Four from UAE pass the Idol test

On Saturday four people from the UAE were savouring the moment of moving into the next round of Indian Idol.

Saurav Jha celebrates moving on to the next round of Indian Idol which is held in Mumbai.
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DUBAI // Pursuing your dream can demand talent, nerves of steel and dogged determination - and a plan for shaking off the day job. On Saturday, Saurav Jha, 25, savoured the moment he left behind hundreds of other hopefuls and moved into the next round of Indian Idol, the musical reality show, which will be filmed in Mumbai. Bursting through the doors of the Sheikh Rashid Auditorium at the Indian High School, he celebrated in front of the cameras, waving the golden ticket that could yet prove to be his pass to a first-class future.

"Congratulations," read the printed message. "You're a step closer to becoming the next Indian Idol. You are invited to the theatre rounds, so pack your bags as the city of dreams awaits you." The only snag is the reality of Mr Jha's job as an engineer with an oil and gas company in Abu Dhabi. How keen would his employer be on him packing his bags? "Maybe if I took the ticket to work, they would believe me," he said.

For two days, Mr Jha travelled back and forth between Dubai and Abu Dhabi, a journey that has brought him closer to his dream of performing on Indian Idol. Three more rounds stand between him and a place among the final 12 contestants who will compete for the ultimate prize, when Idol begins its fourth season in September on Sony Entertainment Television, Asia. The show's production team, from India, made Dubai their last stop on a search for talent that has taken in London and 15 Indian cities.

More than 1,000 Indian hopefuls, aged between 16 and 30, trod the boards in Dubai, mostly in vain. On Friday, day two, Mr Jha was the first of only four who made the final cut from a shortlist of 34, facing a flurry of cameras, celebrity judges and occasionally harsh criticism. "I always wanted to try out but this year I finally had the guts to audition," he said. Two of the four judges from the show who arrived in Dubai on Friday to cast a seasoned eye over the talent were Sonali Bendre, a Bollywood actress, and Kailash Kher, a Bollywood playback singer.

"It is not just about singing," said Bendre. "It is about how you perform, it's about entertaining." Being an entertainer, she said, "is an art. Then there is the hard work behind it, that's the craft. We are looking for a package." Bendre has spent the past few months travelling. This year, the show has focused its search in the small towns and villages of India - and she has seen a lot of raw, untrained talent.

"We are not picking from music schools, but from villages," she said. "The talent is raw but this person, if pushed in the right direction, will shine because of their potential. That's our hope." This is Bendre's first season with the show. Although she confessed she had not followed the programme previously, she said she considered herself just like the millions of fans who called or texted in their votes for acts.

"Eventually, it is all about listening to good music. Then you know how to decide what you like," she said, adding it made no difference whether a performer came from a small village in India or the metropolis of Dubai. "It's music. They'll be singing in Hindi. They're Indian. How's that any different? You're either in tune or not," she said. By late afternoon on Friday, only one other contestant besides Mr Jha had qualified and despair was starting to set in among the others. Next to get the golden ticket was Deepika Nair, 21, a graduate of Mahe Manipal College in Dubai. A trained Indian classical singer, she was accompanied by her father, Keshav Dev, who nervously hugged his daughter in front of the cameras.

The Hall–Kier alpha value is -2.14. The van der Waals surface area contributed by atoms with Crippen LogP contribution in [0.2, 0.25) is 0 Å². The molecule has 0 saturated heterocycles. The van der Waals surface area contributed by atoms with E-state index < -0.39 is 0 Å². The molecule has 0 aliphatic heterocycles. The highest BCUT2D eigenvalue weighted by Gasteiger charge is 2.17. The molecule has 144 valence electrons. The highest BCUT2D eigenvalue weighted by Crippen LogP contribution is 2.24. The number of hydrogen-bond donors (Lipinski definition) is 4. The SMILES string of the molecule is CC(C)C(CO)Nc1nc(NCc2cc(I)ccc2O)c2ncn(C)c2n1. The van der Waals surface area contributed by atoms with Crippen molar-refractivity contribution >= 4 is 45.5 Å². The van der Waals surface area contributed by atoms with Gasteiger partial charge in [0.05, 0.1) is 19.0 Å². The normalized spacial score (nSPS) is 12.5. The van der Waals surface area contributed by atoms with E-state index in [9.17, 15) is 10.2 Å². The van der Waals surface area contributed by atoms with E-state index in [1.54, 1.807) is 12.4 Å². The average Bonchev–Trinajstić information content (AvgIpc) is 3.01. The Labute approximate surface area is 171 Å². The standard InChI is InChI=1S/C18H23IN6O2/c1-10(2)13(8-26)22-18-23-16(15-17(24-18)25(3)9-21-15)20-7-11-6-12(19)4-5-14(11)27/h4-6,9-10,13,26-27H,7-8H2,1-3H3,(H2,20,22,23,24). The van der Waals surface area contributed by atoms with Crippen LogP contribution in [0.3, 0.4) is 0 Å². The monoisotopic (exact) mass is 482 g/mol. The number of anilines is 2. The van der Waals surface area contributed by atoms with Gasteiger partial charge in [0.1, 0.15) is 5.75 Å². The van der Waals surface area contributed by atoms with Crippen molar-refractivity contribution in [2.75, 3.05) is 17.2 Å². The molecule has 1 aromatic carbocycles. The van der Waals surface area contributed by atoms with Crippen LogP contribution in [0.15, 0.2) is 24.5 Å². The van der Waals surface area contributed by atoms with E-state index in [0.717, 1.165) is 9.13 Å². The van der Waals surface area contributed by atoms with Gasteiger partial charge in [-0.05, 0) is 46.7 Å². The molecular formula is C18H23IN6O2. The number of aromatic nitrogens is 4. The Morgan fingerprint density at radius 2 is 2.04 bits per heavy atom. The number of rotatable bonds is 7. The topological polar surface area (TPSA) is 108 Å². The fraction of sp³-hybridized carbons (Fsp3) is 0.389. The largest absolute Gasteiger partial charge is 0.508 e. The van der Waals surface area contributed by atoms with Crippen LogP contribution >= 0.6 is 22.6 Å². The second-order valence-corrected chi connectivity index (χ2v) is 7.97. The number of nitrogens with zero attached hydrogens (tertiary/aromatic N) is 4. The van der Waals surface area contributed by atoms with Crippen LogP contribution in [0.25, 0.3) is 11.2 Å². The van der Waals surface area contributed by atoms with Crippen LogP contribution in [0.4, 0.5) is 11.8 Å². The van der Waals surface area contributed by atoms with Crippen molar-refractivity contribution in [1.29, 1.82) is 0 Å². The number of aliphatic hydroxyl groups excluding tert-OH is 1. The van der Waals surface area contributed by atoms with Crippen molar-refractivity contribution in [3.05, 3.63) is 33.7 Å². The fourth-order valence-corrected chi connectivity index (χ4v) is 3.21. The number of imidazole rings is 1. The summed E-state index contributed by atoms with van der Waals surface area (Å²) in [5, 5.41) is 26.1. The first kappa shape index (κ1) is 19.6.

"I'm elated," he said. "We always knew she had this potential in her." For Ms Nair, the only critical observation from the judges was that they hoped she would be able to carry her "sweetness" through the next few rounds. Others, such as Sachin Raj, 18, also a classically trained singer, who had travelled with his father from Ras al Khaimah, went home disappointed. His father, Prem Raj, had high hopes that, if his son qualified, he would have been kept busy during his summer break.

Kher, the second judge, was prepared for an afternoon of fans posing for photographs with him and then serenading him during their auditions with songs from his soundtracks and albums. "The future decides how Dubai will fare," he said. "Somewhere out there in Dubai, maybe there is an Indian who will shine, but it will also define how seriously this generation of Indians living away from India take their music.

"Whatever they sing, they have to win my heart. When I am looking for talent, I am looking for something that touches the heart." The final two qualifiers came in quick succession towards the end of the day - Vipin Kumar Sharma, 27, who called his daughter in Delhi with the news, and Sharon Rego, 29, who promptly collapsed before composing herself for the cameras. "I'm speechless," she said, post-swoon. "I was so nervous when I went in and it seemed to go on and on forever."

She insisted on posing in front of the show's poster, with a question mark reserving the spot for the portrait of the final winner. The show has yet to have a female winner. Ms Rego is undeterred. "I want to be on all the billboards everywhere," she said. "But first, I have to call my mother."